Generic Beer Photo

Local Athens brewery pours one of their beers on draft for a customer, Tuesday Feb. 5.

Gov. Brian Kemp signed legislation Monday allowing stores to deliver alcoholic beverages to people’s homes, according to the Atlanta Journal-Constitution.

With more people at home during the spread of COVID-19, many have resorted to online shopping. According to the AJC, businesses like Kroger, Publix and brewpubs have lobbied to expand the availability of products they can sell and produce, including alcohol deliveries. Earlier in the year, restaurants and bars in Athens such as Creature Comforts allowed for walk-up and drive-thru purchases of alcohol.

It may be a few months before stores may be able to deliver alcohol because the Department of Revenue will have to create new regulations regarding alcohol delivery, according to the AJC.

With the new bill, Georgia House Bill 879, stores would be able to deliver alcohol to doorsteps, as long as there is a person with identification proving they are 21 years or older to pick up the order.

The person receiving the delivery must sign a written or electronic signature on a receipt, have their ID scanned or otherwise verified, and have their name and birthdate recorded and be available for inspection upon request for three years, according to the legislation. Current regulations present in the legislation include that delivery drivers must be at least 21 years old, have completed approved training and have completed a background check in the last 12 months, among other requirements.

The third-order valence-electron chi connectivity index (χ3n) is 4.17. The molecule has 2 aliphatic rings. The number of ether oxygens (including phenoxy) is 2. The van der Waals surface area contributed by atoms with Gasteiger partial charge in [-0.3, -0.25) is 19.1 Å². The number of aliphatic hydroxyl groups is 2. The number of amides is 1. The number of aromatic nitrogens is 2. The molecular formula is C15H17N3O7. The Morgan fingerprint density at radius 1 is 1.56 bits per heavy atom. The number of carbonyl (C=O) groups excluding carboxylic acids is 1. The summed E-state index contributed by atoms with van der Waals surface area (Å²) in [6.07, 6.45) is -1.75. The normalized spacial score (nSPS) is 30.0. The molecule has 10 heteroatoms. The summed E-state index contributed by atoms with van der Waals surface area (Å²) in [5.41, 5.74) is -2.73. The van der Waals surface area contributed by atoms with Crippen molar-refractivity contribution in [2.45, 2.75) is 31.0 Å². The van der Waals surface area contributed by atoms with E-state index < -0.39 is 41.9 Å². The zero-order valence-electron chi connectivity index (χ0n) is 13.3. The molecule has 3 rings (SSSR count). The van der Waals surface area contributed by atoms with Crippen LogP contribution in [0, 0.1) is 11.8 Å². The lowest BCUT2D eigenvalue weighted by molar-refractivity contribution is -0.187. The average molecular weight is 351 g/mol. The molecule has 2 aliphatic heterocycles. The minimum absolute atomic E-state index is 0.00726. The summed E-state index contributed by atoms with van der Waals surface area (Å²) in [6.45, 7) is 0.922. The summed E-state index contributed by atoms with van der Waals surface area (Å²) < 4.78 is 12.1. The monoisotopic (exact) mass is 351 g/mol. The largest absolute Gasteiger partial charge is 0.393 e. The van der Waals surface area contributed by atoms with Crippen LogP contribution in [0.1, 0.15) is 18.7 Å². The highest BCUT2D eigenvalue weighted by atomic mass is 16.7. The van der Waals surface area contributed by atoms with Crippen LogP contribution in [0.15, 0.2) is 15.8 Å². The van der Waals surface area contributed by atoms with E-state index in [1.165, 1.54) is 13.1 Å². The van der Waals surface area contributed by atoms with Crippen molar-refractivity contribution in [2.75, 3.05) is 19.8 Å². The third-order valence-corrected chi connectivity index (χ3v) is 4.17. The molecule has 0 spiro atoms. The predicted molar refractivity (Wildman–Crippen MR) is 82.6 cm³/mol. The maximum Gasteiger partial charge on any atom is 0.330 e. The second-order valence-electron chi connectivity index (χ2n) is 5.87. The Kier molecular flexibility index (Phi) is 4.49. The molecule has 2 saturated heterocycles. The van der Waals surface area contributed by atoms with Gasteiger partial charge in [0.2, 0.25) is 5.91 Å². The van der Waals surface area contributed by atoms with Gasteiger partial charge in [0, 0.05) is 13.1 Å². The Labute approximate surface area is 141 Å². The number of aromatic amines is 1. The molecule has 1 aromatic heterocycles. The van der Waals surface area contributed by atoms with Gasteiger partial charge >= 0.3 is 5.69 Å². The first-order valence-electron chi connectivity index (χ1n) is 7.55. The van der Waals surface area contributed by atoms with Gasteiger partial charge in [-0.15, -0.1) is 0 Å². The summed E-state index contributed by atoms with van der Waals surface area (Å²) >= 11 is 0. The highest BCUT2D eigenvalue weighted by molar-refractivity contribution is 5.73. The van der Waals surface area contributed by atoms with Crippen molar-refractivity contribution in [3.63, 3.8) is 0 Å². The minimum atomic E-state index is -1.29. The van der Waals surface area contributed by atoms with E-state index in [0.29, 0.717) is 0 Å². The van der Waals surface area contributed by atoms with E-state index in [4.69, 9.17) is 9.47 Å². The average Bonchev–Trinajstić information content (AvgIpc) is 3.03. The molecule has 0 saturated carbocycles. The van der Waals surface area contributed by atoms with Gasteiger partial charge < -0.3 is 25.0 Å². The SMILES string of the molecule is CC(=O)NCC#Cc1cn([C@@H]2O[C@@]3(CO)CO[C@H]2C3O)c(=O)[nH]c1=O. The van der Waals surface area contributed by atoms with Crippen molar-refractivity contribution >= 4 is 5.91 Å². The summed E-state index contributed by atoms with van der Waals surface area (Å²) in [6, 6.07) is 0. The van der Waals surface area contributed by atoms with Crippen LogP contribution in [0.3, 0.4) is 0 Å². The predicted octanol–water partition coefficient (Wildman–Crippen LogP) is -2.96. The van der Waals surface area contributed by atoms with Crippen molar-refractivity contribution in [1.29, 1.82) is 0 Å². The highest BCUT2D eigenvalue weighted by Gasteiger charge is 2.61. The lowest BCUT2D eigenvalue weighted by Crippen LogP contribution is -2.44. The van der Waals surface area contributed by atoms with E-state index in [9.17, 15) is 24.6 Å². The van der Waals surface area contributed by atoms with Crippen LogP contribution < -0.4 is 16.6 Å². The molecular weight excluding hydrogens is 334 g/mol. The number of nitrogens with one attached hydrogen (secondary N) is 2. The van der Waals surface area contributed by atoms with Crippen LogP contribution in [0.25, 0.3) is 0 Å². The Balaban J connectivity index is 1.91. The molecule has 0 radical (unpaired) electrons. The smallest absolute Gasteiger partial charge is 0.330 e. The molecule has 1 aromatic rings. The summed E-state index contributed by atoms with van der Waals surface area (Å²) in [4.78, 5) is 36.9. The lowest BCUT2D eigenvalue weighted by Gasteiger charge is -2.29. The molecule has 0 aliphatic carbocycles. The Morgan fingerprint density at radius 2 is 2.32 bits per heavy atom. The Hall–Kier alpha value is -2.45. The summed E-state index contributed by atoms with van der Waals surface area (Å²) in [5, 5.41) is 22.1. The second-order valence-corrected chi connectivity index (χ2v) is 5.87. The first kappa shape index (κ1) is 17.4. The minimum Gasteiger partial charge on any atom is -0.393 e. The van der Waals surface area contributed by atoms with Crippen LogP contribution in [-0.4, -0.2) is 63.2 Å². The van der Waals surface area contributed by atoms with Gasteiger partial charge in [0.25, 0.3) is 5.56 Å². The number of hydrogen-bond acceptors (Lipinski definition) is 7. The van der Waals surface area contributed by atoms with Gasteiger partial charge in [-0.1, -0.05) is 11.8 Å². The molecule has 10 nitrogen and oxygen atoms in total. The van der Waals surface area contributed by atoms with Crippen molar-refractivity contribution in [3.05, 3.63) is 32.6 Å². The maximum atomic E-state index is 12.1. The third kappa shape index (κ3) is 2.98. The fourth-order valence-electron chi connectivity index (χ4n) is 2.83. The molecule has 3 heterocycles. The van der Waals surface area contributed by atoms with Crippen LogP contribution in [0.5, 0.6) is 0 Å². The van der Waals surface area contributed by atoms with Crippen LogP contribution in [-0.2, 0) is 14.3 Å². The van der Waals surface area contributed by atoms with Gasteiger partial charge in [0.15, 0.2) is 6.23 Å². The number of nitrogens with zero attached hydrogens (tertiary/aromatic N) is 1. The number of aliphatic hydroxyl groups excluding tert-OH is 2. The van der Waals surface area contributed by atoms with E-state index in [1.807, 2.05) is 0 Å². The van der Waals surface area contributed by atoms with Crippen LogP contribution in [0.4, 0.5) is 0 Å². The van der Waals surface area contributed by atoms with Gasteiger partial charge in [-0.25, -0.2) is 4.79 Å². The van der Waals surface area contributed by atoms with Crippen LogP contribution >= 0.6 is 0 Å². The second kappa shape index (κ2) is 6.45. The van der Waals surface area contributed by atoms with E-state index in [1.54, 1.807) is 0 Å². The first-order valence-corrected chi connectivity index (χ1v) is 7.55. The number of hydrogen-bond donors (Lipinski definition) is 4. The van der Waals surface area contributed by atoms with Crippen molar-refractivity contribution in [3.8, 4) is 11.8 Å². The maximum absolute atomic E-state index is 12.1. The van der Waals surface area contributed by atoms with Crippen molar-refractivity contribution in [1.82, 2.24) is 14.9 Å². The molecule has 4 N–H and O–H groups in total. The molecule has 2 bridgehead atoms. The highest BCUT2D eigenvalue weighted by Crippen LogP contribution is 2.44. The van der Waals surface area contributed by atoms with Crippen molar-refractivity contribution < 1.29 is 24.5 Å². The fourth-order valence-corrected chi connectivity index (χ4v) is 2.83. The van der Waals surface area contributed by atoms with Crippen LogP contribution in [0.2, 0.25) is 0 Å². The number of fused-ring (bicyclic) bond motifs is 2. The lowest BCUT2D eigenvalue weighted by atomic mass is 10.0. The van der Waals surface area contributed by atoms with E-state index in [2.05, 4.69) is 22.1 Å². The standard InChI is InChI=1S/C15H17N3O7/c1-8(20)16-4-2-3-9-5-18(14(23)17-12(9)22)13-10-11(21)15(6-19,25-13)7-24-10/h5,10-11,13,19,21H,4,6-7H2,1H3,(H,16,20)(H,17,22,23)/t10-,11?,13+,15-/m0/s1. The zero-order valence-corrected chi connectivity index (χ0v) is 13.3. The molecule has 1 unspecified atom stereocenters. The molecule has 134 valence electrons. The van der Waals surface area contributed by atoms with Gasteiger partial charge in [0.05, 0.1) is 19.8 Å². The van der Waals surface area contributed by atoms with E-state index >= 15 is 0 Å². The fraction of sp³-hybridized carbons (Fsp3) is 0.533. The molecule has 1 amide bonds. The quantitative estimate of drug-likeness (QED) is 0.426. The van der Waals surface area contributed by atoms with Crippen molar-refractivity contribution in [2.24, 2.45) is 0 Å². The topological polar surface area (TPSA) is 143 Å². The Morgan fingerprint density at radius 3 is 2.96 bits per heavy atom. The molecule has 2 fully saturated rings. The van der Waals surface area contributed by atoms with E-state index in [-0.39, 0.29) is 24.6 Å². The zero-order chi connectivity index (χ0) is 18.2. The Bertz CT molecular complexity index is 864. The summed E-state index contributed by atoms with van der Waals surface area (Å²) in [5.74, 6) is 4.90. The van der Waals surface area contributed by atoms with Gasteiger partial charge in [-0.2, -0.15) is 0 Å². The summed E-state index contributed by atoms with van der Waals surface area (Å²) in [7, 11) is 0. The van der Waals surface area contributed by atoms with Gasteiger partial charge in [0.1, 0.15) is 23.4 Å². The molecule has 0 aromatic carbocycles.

The law will allow for municipalities to opt out of the delivery of alcoholic beverages, and whether restaurants can participate will depend on the local laws for their business, according to the AJC.

Regulations also prohibit the knowing delivery of alcohol to elementary and secondary schools, prisons, substance abuse facilities, lockers, mailboxes or any retailers, according to the legislation.

The bill also provides for a centralized, statewide application process for applications and renewals of liquor licenses. This process will be developed by January 2021, according to the bill. The purpose of this change is to create a more uniform and streamlined process that fits the needs of both the state and local governments.

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